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Directed by David Mirkin.
Written by Robert Dunn, Paul Guay and Stephen Mazur. 
Starring Sigourney Weaver, Jennifer Love Hewitt and Gene Hackman.
Release Year:  2001 
Review Date:  3/21/01 


Once again, Tricia "Hot" Ocampo scored some freebies so I went over to the local moviehouse to catch the upcoming Sigourney Weaver film "Heartbreakers" with my friends Lisa "Mmm, Beer" McWhirter, Christine "Non-Coffeenated Beverage" Voliva and her roommate Kim.  The preview for this movie seemed to give it all away in terms of this film's plot, so I was very worried that the movie would open strong and then have no legs throughout.

The movie starts out with a beautiful, slightly older woman (Weaver) marrying a chop shop owner (Ray Liotta) at a beautiful wedding ceremony.  They get up to their hotel room to fool around--they've been dating four months but have never, ahem, done the deed--and she falls asleep before they can consummate their new marriage.  Flash forward to the next morning, where the chop shop owner heads into the office and--in the midst of fooling around with his hot assistant (Jennifer Love Hewitt)--gets caught by Weaver and she immediately files for divorce.  We find out after the divorce settlement that Weaver and Love Hewitt are actually...two con women, who happen to be mother and daughter.  This all happens in the first ten minutes of the film, and later, when the women find out that the IRS has latched onto their tax evasion schemes, they need to complete "one last score" to pay taxes, make ends meet, never con again, blah blah blah.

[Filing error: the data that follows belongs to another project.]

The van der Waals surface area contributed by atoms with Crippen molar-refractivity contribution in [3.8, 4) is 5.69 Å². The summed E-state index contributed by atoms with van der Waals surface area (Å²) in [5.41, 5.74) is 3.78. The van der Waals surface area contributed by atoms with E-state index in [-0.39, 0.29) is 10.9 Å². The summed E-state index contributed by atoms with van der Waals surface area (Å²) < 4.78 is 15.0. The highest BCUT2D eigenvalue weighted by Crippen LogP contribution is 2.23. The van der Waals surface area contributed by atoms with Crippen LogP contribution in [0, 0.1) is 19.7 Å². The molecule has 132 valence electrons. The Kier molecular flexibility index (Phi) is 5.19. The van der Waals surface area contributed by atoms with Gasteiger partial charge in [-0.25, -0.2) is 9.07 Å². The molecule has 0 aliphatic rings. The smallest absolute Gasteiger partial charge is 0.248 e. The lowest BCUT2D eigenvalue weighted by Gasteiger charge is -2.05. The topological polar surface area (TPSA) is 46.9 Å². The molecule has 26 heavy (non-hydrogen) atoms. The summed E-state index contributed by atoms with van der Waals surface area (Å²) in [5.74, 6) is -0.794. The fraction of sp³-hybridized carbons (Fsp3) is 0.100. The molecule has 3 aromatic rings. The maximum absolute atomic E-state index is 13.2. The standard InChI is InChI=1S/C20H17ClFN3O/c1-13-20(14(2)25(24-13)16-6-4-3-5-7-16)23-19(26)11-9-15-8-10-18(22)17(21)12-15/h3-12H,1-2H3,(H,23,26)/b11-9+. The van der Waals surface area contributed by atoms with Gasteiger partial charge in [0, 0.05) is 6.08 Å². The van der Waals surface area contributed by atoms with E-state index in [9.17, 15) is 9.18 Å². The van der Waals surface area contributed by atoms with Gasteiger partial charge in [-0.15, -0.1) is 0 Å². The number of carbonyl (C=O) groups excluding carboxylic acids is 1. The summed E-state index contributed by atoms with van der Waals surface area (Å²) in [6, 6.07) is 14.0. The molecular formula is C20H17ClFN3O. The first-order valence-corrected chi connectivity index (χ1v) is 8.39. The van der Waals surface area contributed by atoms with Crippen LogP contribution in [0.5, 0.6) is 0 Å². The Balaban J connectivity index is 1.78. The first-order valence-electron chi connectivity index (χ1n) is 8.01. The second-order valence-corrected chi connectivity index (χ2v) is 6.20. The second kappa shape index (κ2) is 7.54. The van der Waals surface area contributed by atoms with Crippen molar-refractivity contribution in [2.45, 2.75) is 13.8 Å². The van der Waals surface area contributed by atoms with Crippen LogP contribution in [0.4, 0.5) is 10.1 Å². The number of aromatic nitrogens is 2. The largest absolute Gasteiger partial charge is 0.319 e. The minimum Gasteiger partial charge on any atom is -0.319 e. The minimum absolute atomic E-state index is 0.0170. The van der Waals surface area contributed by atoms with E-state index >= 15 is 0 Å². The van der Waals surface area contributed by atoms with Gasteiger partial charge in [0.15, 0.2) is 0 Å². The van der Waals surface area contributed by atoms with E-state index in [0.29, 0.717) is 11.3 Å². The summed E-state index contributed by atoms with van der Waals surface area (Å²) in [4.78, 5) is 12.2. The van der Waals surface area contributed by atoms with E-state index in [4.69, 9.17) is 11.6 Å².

Forget the plot.  This movie was some seriously funny shit.  I was surprised how much material the writers of this film milked out of its setup; once the women move on from Liotta, they attach themselves to a chain-smoking billionaire (Gene Hackman) in order to finish their scheming ways.  But, the cameos in this movie are hilarious!  So many actors that you have seen before--most notably old "Saturday Night Live" vets Kevin Nealon and Nora Dunn--make for great scenes in this movie, you will lose count.  Nealon's scene, in particular, will have you rolling, as Weaver and Love Hewitt make a bet to see who Nealon will buy a drink for first...every trick a girl has ever used in a bar comes out in this one-minute sequence and the audience in my theater just ate it up!  Hackman's character has this ridiculous whooping cough throughout the film and he gets some quality lines in during his all-too-brief screen time.  One of my favorite former indie actors, Jason Lee (before he sold out, since we all knew he had it coming), is Love Hewitt's love interest in "Heartbreakers" and he makes the most of his scenes.